We will model the welfare effects of policy changes to social Security and Medicare through a computable dynamic stochastic general equilibrium (CGE) model. We bring together many strands of the CGE literature on Social Security and Medicare;combining them in a single model is highly innovative and gives the prospect of more realistic and reliable policy analysis. We will model both Medicare and Social Security, including disability, reforms at the same time allowing for synergies between the effects. We will explicitly allow for bounded rational consumers who are overly short term in their behavior and for altruism and transfers between family members. We will take into account aggregate macroeconomic, demographic, and health technology shocks and missing insurance markets. Most importantly we will model overall welfare combining the income and health effects of policy changes to give both an aggregate welfare measure for each policy and the welfare effects of population subgroups by cohort, education level, and initial health status.
Our Specific Aims are:
Aim 1 to construct and calibrate an integrated computable dynamic stochastic general equilibrium (CGE) model of the United States economy with both Federal Social Security and health care policies and estimate the effects on income, consumption, health, and economic growth of various policy scenarios that will lead to balancing their budgets, and Aim 2 to use the outcomes of the model to estimate the welfare effects of different policy scenarios. We will estimate both aggregate welfare and the welfare of subgroups by cohort, education, and initial health state. Hypotheses to be tested: We will test policy options against a benchmark which balances the budget through a gradual reduction in benefits and increase in contributions: Hypothesis 1 Moving quickly to fully fund future obligations gives higher welfare while a long period of debt financing before balancing the budget lowers welfare. Hypothesis 2: Gradually increasing the benefit levels of both Medicare and Social Security are welfare-improving due to rising incomes and better health technologies despite the higher required financing. Hypothesis 3: A policy of allowing immigration by a large number of high- skilled workers would contribute to balancing the overall budget and be welfare-improving in terms of health and economic outcomes.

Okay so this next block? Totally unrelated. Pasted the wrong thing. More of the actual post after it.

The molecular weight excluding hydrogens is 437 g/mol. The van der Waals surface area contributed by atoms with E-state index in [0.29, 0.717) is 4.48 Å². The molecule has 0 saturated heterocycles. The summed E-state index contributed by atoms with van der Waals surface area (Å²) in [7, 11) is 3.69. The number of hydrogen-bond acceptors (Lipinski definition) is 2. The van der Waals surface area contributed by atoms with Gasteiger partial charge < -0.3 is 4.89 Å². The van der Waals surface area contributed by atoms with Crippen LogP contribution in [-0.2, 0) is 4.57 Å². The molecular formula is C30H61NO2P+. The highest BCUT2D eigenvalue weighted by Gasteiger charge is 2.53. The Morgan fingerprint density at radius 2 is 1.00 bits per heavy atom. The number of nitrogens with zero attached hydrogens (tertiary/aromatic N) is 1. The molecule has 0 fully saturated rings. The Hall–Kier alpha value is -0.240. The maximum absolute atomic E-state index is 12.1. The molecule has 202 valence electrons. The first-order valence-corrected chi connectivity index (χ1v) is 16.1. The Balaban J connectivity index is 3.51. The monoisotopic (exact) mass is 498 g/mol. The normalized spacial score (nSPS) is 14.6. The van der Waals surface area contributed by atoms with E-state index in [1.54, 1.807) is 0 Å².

The large current and prospective structural deficits in Social Security and Medicare are unsustainable in the long run but there are different ways sustainability could be brought about. Policy changes will have implications for both macroeconomic performance and population health and differential effects on population subgroups. We need a full accounting of both the short and long run welfare effects of potential policies in order to make informed policy choices.